Illumination in the Flatwoodsby Joe HuttoLyons Press, 2011It's a pure joy see Joe Hutto's miraculous book Illumination in the Flatwoods back in bookstores, reprinted in conjunction with its recent PBS television special; its a pure joy to be able to recommend it under any circumstances, since it's a classic of natural history and one of the most thought-provoking and moving books you'll read all year.Like all such nature classics, it's firmly premised in the wonder of the ordinary: Hutto raises a rafter of turkeys from the moment they peck their way out of their shells to the moment when nature calls them back to the wild. The birds 'imprint' on him as their parent/guardian, take solace in his company and follow him dutifully on their increasingly long walks in the North Florida countryside. Those walks are filled with details of the natural world, and Hutto both narrates these details with an easy, readable authority but also accompanies his text with his pencil drawings, several of which are as charming and unassuming as his prose (the book also has an inset of color photos taken at various stages in the lives of his feathered charges). He acknowledges that turkeys have a sorry reputation among common readers, for whom they symbolize not only a hearty meal at Thanksgiving but also avian stupidity at its most embarrassing. And underlying Hutto's narration is just the faintest hint that he himself considered them so, before he got to know them.He introduces his little birds to the natural world, and since that natural world is in Florida, many of the introductions are ghastly: Hutto is positively stoical about the swarms of buzzing, stinging, biting, blood-sucking insects that plague every single moment of life in the Sunshine State, and of course he has encounters with some of Florida's bigger nightmares:
A summer of cat and mouse in water as black as coffee caused me to gain enormous respect for the alligator's prowess as a predator. I observed one particular alligator day after day as he systematically attempted to dine on baby duck. I was amazed to see that he employe various strategies that often involved great patience and restraint and also apparently some degree of abstract reasoning of the type one would associate with mammalian predators. On several occasions the alligator actually got within three or four feet of me. I would suddenly realize that he was next to me in the water and would have no idea how long he ha been there.
But the book's real stars are of course the turkeys, who look at Hutto as their leader, even when he occasionally confuses them:
It is my intention to avoid using my human voice. When on a rare occasion I do, they tend to ignore the indiscretion as though it were some idiosyncrasy I alone possess. They have begun to find that I am odd.
What emerges as his days with the birds unfold is nothing less than astonishing, especially to readers who've given no thought to the possibility that such creatures might be possessed of personalities. Where outsiders might see only a group of homely fowl, Hutto increasingly finds a collection of individuals. From the book's earliest pages, he's on guard against his own tendency to anthropomorphize, although on more than a few occasions, his enthusiasm gets the better of him:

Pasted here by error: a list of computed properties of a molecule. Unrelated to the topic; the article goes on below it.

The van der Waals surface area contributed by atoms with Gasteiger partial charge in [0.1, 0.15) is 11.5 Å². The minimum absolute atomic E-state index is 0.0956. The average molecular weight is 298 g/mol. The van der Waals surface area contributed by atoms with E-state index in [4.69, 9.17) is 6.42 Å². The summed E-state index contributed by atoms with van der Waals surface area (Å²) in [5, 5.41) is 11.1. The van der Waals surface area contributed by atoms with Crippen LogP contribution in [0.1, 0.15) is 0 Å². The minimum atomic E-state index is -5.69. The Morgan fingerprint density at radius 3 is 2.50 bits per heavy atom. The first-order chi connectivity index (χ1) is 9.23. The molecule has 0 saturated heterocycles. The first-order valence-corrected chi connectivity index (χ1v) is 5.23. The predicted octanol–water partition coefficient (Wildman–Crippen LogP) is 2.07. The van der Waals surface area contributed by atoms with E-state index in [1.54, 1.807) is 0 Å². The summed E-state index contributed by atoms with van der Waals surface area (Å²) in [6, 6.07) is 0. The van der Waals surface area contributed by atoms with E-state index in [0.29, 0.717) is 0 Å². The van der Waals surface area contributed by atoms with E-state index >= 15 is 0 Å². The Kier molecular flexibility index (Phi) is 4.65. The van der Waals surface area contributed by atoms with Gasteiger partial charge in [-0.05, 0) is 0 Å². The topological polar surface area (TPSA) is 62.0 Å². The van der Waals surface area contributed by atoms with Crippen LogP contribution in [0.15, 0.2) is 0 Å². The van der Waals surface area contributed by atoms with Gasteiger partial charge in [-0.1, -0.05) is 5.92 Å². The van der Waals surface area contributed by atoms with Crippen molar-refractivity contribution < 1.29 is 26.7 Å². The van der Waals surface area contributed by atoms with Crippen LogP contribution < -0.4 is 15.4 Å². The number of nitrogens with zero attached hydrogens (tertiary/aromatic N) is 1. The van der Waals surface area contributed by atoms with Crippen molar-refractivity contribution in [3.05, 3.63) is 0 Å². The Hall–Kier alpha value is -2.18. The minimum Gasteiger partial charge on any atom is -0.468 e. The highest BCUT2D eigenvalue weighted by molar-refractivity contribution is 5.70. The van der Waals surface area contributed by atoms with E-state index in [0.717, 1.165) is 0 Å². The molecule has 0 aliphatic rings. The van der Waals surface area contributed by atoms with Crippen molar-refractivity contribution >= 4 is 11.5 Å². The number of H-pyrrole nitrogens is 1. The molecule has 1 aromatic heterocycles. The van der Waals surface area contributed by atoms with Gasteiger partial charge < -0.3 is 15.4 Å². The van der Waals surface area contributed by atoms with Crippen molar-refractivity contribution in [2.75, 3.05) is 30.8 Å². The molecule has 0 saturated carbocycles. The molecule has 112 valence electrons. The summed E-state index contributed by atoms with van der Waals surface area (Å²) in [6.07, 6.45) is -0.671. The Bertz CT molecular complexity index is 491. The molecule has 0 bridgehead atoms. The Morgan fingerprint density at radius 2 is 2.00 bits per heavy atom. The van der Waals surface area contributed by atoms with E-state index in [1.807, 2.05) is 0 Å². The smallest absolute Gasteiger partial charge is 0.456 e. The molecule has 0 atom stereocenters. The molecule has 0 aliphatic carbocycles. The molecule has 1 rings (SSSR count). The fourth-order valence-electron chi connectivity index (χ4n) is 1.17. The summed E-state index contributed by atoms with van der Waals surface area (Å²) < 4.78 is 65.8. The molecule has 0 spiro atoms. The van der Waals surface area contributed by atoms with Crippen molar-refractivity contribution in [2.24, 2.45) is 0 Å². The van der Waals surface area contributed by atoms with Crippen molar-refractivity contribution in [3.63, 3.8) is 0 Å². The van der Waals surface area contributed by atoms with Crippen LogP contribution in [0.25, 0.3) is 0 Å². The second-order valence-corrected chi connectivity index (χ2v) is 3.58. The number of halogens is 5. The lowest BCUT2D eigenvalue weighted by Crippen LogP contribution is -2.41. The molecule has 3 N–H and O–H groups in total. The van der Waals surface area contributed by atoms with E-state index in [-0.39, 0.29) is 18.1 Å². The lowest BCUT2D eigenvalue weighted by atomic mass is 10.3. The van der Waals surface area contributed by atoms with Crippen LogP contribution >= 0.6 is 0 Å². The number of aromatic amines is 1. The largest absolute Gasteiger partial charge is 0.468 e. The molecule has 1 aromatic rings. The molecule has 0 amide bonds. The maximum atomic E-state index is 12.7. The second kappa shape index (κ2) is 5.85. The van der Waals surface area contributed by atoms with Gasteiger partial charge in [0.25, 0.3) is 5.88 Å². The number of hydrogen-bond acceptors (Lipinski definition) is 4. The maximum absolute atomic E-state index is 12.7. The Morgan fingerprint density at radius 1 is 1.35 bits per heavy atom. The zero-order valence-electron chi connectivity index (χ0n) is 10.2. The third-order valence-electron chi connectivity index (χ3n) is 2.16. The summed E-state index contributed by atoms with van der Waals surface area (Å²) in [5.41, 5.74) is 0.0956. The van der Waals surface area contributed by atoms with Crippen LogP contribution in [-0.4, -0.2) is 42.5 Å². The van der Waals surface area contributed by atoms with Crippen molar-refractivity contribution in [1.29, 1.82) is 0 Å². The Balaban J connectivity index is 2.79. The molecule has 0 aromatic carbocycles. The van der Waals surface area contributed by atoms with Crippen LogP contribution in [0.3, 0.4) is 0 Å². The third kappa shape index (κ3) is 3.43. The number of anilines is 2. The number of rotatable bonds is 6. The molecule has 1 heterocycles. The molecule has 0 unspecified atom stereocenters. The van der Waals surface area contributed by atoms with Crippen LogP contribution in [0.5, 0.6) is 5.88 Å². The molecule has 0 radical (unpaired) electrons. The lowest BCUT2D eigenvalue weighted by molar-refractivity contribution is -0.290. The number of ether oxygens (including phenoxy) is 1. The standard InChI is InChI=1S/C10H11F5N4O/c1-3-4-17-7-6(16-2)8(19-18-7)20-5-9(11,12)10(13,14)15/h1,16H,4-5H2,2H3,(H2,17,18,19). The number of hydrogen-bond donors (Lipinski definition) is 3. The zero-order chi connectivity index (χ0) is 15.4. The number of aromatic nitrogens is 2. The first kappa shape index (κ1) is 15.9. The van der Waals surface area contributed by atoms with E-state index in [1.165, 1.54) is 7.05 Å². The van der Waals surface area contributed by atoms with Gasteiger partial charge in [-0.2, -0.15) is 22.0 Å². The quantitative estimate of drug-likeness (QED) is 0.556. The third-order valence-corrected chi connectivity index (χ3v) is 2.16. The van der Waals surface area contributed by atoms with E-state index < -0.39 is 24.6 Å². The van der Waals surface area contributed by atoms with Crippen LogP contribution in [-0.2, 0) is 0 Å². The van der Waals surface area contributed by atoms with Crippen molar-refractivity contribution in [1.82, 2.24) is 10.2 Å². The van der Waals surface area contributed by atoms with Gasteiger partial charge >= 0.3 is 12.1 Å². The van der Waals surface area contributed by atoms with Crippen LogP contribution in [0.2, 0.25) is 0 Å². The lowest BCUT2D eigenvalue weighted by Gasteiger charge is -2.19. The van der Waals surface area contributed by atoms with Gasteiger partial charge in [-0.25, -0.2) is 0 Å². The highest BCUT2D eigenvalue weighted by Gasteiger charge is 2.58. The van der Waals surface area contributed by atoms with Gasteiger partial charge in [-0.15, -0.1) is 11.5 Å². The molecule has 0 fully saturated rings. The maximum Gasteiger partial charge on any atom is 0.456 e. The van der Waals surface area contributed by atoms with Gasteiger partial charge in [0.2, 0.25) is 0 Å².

We gradually begin working our way down the west bank of the creek. The turnkesy have never spent this much time in a mature hardwood area, but they are very much at home, casually browsing on deer berries, various seeds, mushrooms, insects, and spiders. One of the smaller hens plucks a rather large, green anole from a deer berry bush, gives it a couple of brisk shakes, runs a few feet away from jealous companions, and then swallows it. We are eating lizards!
That very question - the possibility of mistakenly attributing human characteristics to non-human animals (and thereby tainting the reliability of his observations) - is central to the book, because what Hutto discovers in his little charges is a series of amazements: they think, they enthuse, they wonder. "Consciousness is everything that science is not - abstract, subjective, and qualitative," Hutto writes at one point. "It is probably the height of irony that reason should attempt to proceed from such a place."Hutto cites authorities on language and personhood from Freud to Derek Bickerton, author of Language and Species, all in quest of understanding how much of what he's seeing in his turkeys is rote instinct and how much is actual personality. Despite his talk about how "we" encountered a snake in the woods or "we" reacted to the scream of a hunting hawk, Hutto is a careful observer, wary of letting sentimentality cloud his look into the alien world where he's gained access. The picture that emerges is a quiet revelation: that complexity exists everywhere we look for it, and that there might be as many kinds of consciousness as their are kinds of creatures in the world. Readers of Illumination in the Flatwoods will step from its last page into a broader world, a world of fewer assumptions. Such higher effects were almost certainly not Hutto's design in keeping a journal of his time with his birds - this is a delightfully unassuming book - but they happen just the same.